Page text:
Campaign Direct: Viewpoint - Discipline this messy marketing tool and it could easily clean up

As a consumer, how often have you picked up a magazine, found a handful of loose inserts inside and, mildly irritated, thrown them in the bin without a second thought?

As a consumer, how often have you picked up a magazine, found a

handful of loose inserts inside and, mildly irritated, thrown them in

the bin without a second thought?



Perhaps you’ve found a few under your feet in the street or on a

newsagent’s floor. If you’ve ever visited a newspaper or magazine

printer, or a wholesaler, you may have found the floor littered with

inserts. And what about an advertiser that supplies a publishing house

with 2.5 million inserts, only to discover that copy sales fell below

two million? The potential waste is alarming, both in print and media

cost.



As an advertising medium, inserts have grown phenomenally in volume in

the past few years, mainly because of an explosion in supply

opportunities. Most newspapers have invested in expensive machinery

which allows them to add sections and carry loose inserts. Distribution

methods now allow precise regional targeting if it is required.



It is a very lucrative business for publishers, especially where a

multitude of inserts are carried and advertisers are generally happy as

long as the medium delivers a cost-effective return.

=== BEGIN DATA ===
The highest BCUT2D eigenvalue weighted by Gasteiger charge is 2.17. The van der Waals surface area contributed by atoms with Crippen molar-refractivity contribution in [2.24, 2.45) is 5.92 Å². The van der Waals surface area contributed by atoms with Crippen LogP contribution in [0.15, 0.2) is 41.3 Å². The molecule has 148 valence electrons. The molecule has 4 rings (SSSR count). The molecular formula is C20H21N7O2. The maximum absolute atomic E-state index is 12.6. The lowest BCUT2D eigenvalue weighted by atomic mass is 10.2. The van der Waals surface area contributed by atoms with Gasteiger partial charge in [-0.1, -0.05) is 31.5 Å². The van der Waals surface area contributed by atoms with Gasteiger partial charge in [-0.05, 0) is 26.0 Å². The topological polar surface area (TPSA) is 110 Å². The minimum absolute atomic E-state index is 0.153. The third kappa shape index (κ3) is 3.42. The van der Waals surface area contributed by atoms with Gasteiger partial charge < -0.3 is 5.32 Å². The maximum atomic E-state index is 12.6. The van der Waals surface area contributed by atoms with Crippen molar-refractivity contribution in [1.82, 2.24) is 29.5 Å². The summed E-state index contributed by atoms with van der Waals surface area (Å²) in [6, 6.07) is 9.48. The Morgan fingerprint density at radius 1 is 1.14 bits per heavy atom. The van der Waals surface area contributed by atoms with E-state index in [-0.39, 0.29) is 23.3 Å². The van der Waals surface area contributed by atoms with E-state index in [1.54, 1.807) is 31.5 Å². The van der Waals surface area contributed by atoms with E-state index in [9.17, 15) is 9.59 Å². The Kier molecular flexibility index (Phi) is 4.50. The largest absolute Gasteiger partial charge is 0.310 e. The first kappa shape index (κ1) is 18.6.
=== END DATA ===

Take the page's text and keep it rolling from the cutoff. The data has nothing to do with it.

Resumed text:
But the effectiveness of inserts is only known privately - and

predominantly by direct response advertisers. As a vehicle for

non-direct response advertisers, the unwelcome prospect of vast

potential waste is a major turn-off.



Inserts are probably the least accountable medium in existence. The

value and accuracy of an insert certificate is questionable, given the

complexity of the process and the potential bias of those responsible

for producing it. The Direct Marketing Association Insert Council is

looking at the issue of best practice, with the possibility of the Audit

Bureau of Circulations providing a service. This is clearly a very

welcome development, but the ability to monitor accurately the value of

inserts placed in a title will, I suspect, remain a pipe dream.



Another disadvantage of inserts is the lack of quantitative and

qualitative research, which would be invaluable to speculative users of

the medium and advertisers wishing to understand how the medium

interacts and communicates with recipients.



TGI is a familiar planning tool to many clients, advertising agencies

and media specialists. It examines product use versus media consumption

habits. Traditional media can be analysed as broadly as ITV or as

narrowly as readers of Motorcycle News, but inserts do not feature. A

question or two about inserts in the survey could give a valuable

insight.



The credibility of inserts falls a long way behind that of other major

media. With greater and greater amounts of revenue being channelled into

the medium, it is time to recognise its growing significance by

insisting on less waste and more research. Response rates would

inevitably improve in the process.



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